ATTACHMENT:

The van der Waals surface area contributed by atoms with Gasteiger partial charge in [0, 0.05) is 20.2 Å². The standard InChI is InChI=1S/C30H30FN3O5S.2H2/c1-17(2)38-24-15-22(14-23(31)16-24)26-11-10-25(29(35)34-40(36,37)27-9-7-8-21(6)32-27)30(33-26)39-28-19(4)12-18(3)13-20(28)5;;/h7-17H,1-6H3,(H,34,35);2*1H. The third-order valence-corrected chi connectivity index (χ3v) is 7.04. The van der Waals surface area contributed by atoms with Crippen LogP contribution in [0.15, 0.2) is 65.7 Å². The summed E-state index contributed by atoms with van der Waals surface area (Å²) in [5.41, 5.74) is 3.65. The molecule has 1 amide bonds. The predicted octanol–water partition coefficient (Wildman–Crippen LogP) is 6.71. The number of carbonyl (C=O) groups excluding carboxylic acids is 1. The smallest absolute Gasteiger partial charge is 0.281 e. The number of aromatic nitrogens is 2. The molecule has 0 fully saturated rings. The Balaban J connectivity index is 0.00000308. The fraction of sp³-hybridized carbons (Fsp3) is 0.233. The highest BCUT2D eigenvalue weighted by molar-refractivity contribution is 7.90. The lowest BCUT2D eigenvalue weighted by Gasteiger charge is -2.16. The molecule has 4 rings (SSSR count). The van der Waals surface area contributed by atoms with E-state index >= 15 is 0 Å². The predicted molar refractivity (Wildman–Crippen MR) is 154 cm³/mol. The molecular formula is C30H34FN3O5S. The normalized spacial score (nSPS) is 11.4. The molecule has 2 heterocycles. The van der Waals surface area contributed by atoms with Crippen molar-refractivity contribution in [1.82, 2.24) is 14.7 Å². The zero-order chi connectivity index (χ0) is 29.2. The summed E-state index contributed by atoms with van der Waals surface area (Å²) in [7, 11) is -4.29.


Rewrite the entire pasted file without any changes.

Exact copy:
The van der Waals surface area contributed by atoms with Gasteiger partial charge in [0, 0.05) is 20.2 Å². The standard InChI is InChI=1S/C30H30FN3O5S.2H2/c1-17(2)38-24-15-22(14-23(31)16-24)26-11-10-25(29(35)34-40(36,37)27-9-7-8-21(6)32-27)30(33-26)39-28-19(4)12-18(3)13-20(28)5;;/h7-17H,1-6H3,(H,34,35);2*1H. The third-order valence-corrected chi connectivity index (χ3v) is 7.04. The van der Waals surface area contributed by atoms with Crippen LogP contribution in [0.15, 0.2) is 65.7 Å². The summed E-state index contributed by atoms with van der Waals surface area (Å²) in [5.41, 5.74) is 3.65. The molecule has 1 amide bonds. The predicted octanol–water partition coefficient (Wildman–Crippen LogP) is 6.71. The number of carbonyl (C=O) groups excluding carboxylic acids is 1. The smallest absolute Gasteiger partial charge is 0.281 e. The number of aromatic nitrogens is 2. The molecule has 0 fully saturated rings. The Balaban J connectivity index is 0.00000308. The fraction of sp³-hybridized carbons (Fsp3) is 0.233. The highest BCUT2D eigenvalue weighted by molar-refractivity contribution is 7.90. The lowest BCUT2D eigenvalue weighted by Gasteiger charge is -2.16. The molecule has 4 rings (SSSR count). The van der Waals surface area contributed by atoms with E-state index >= 15 is 0 Å². The predicted molar refractivity (Wildman–Crippen MR) is 154 cm³/mol. The molecular formula is C30H34FN3O5S. The normalized spacial score (nSPS) is 11.4. The molecule has 2 heterocycles. The van der Waals surface area contributed by atoms with Crippen molar-refractivity contribution in [1.82, 2.24) is 14.7 Å². The zero-order chi connectivity index (χ0) is 29.2. The summed E-state index contributed by atoms with van der Waals surface area (Å²) in [7, 11) is -4.29.